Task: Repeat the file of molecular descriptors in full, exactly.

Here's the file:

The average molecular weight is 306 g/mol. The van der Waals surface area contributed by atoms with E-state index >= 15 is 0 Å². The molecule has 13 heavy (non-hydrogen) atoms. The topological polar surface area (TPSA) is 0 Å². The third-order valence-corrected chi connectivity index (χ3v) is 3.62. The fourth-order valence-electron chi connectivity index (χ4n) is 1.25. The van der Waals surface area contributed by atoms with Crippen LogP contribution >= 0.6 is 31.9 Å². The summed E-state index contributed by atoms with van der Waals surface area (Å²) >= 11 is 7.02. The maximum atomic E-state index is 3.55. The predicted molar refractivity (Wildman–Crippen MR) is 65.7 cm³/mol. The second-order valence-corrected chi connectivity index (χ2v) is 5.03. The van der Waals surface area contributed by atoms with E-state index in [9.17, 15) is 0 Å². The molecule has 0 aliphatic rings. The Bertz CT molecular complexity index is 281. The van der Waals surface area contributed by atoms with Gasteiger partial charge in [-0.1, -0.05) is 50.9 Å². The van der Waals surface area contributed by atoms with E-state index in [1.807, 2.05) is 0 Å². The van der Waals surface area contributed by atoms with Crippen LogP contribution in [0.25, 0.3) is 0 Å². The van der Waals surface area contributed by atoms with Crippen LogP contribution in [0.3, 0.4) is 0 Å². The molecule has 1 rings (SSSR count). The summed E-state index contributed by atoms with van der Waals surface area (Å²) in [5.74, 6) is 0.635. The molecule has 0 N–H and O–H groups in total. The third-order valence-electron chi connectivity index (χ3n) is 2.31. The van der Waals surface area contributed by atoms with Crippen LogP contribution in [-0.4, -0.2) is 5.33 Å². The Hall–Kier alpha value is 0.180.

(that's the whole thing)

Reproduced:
The average molecular weight is 306 g/mol. The van der Waals surface area contributed by atoms with E-state index >= 15 is 0 Å². The molecule has 13 heavy (non-hydrogen) atoms. The topological polar surface area (TPSA) is 0 Å². The third-order valence-corrected chi connectivity index (χ3v) is 3.62. The fourth-order valence-electron chi connectivity index (χ4n) is 1.25. The van der Waals surface area contributed by atoms with Crippen LogP contribution >= 0.6 is 31.9 Å². The summed E-state index contributed by atoms with van der Waals surface area (Å²) >= 11 is 7.02. The maximum atomic E-state index is 3.55. The predicted molar refractivity (Wildman–Crippen MR) is 65.7 cm³/mol. The second-order valence-corrected chi connectivity index (χ2v) is 5.03. The van der Waals surface area contributed by atoms with E-state index in [9.17, 15) is 0 Å². The molecule has 0 aliphatic rings. The Bertz CT molecular complexity index is 281. The van der Waals surface area contributed by atoms with Gasteiger partial charge in [-0.1, -0.05) is 50.9 Å². The van der Waals surface area contributed by atoms with E-state index in [1.807, 2.05) is 0 Å². The van der Waals surface area contributed by atoms with Crippen LogP contribution in [0.25, 0.3) is 0 Å². The van der Waals surface area contributed by atoms with Crippen LogP contribution in [0.3, 0.4) is 0 Å². The molecule has 1 rings (SSSR count). The summed E-state index contributed by atoms with van der Waals surface area (Å²) in [5.74, 6) is 0.635. The molecule has 0 N–H and O–H groups in total. The third-order valence-electron chi connectivity index (χ3n) is 2.31. The van der Waals surface area contributed by atoms with Crippen LogP contribution in [-0.4, -0.2) is 5.33 Å². The Hall–Kier alpha value is 0.180.